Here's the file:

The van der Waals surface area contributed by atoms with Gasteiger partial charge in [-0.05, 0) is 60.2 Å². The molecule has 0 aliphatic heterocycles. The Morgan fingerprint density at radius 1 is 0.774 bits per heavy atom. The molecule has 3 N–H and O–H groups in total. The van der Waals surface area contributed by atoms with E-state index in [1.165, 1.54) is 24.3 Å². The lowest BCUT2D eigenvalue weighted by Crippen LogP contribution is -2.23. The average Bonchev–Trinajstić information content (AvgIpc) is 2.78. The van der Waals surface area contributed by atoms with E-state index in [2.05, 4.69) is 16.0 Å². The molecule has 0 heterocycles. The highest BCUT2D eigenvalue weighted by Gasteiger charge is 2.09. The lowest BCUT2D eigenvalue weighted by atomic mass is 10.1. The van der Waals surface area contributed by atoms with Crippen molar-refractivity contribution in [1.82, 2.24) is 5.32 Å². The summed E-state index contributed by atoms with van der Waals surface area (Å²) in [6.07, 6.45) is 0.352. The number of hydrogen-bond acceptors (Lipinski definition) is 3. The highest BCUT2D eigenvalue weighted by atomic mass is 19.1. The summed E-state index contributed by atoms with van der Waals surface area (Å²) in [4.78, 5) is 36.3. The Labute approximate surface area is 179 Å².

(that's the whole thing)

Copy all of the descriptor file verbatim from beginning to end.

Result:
The van der Waals surface area contributed by atoms with Gasteiger partial charge in [-0.05, 0) is 60.2 Å². The molecule has 0 aliphatic heterocycles. The Morgan fingerprint density at radius 1 is 0.774 bits per heavy atom. The molecule has 3 N–H and O–H groups in total. The van der Waals surface area contributed by atoms with E-state index in [1.165, 1.54) is 24.3 Å². The lowest BCUT2D eigenvalue weighted by Crippen LogP contribution is -2.23. The average Bonchev–Trinajstić information content (AvgIpc) is 2.78. The van der Waals surface area contributed by atoms with E-state index in [2.05, 4.69) is 16.0 Å². The molecule has 0 heterocycles. The highest BCUT2D eigenvalue weighted by Gasteiger charge is 2.09. The lowest BCUT2D eigenvalue weighted by atomic mass is 10.1. The van der Waals surface area contributed by atoms with Crippen molar-refractivity contribution in [1.82, 2.24) is 5.32 Å². The summed E-state index contributed by atoms with van der Waals surface area (Å²) in [6.07, 6.45) is 0.352. The number of hydrogen-bond acceptors (Lipinski definition) is 3. The highest BCUT2D eigenvalue weighted by atomic mass is 19.1. The summed E-state index contributed by atoms with van der Waals surface area (Å²) in [4.78, 5) is 36.3. The Labute approximate surface area is 179 Å².